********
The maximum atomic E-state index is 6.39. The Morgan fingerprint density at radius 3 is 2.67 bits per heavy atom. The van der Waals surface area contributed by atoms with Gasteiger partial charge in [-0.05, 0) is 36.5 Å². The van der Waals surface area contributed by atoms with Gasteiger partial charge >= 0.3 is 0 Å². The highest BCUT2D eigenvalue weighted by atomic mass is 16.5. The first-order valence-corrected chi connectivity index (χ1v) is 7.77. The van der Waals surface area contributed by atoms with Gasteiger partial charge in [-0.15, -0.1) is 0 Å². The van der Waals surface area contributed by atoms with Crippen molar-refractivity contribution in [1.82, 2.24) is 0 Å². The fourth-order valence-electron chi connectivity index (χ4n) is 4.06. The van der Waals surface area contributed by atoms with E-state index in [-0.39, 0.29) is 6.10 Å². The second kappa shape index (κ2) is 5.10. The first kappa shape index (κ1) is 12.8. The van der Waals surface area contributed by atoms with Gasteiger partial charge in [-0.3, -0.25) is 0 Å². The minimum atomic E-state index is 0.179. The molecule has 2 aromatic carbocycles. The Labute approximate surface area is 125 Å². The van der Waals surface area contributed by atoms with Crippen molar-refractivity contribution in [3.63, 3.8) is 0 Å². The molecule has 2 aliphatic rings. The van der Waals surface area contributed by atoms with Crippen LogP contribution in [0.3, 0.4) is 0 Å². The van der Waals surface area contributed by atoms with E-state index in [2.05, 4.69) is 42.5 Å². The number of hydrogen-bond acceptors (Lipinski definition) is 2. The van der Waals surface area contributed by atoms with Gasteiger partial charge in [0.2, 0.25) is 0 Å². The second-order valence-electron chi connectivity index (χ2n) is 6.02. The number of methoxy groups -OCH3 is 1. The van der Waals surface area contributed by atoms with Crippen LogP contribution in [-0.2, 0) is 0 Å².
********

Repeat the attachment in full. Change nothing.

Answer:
The maximum atomic E-state index is 6.39. The Morgan fingerprint density at radius 3 is 2.67 bits per heavy atom. The van der Waals surface area contributed by atoms with Gasteiger partial charge in [-0.05, 0) is 36.5 Å². The van der Waals surface area contributed by atoms with Gasteiger partial charge >= 0.3 is 0 Å². The highest BCUT2D eigenvalue weighted by atomic mass is 16.5. The first-order valence-corrected chi connectivity index (χ1v) is 7.77. The van der Waals surface area contributed by atoms with Gasteiger partial charge in [-0.15, -0.1) is 0 Å². The van der Waals surface area contributed by atoms with Crippen molar-refractivity contribution in [1.82, 2.24) is 0 Å². The fourth-order valence-electron chi connectivity index (χ4n) is 4.06. The van der Waals surface area contributed by atoms with E-state index in [-0.39, 0.29) is 6.10 Å². The second kappa shape index (κ2) is 5.10. The first kappa shape index (κ1) is 12.8. The van der Waals surface area contributed by atoms with Gasteiger partial charge in [-0.3, -0.25) is 0 Å². The minimum atomic E-state index is 0.179. The molecule has 2 aromatic carbocycles. The Labute approximate surface area is 125 Å². The van der Waals surface area contributed by atoms with Crippen molar-refractivity contribution in [3.63, 3.8) is 0 Å². The molecule has 2 aliphatic rings. The van der Waals surface area contributed by atoms with Crippen LogP contribution in [0.3, 0.4) is 0 Å². The van der Waals surface area contributed by atoms with E-state index in [2.05, 4.69) is 42.5 Å². The number of hydrogen-bond acceptors (Lipinski definition) is 2. The van der Waals surface area contributed by atoms with Gasteiger partial charge in [0.2, 0.25) is 0 Å². The second-order valence-electron chi connectivity index (χ2n) is 6.02. The number of methoxy groups -OCH3 is 1. The van der Waals surface area contributed by atoms with Crippen LogP contribution in [-0.2, 0) is 0 Å².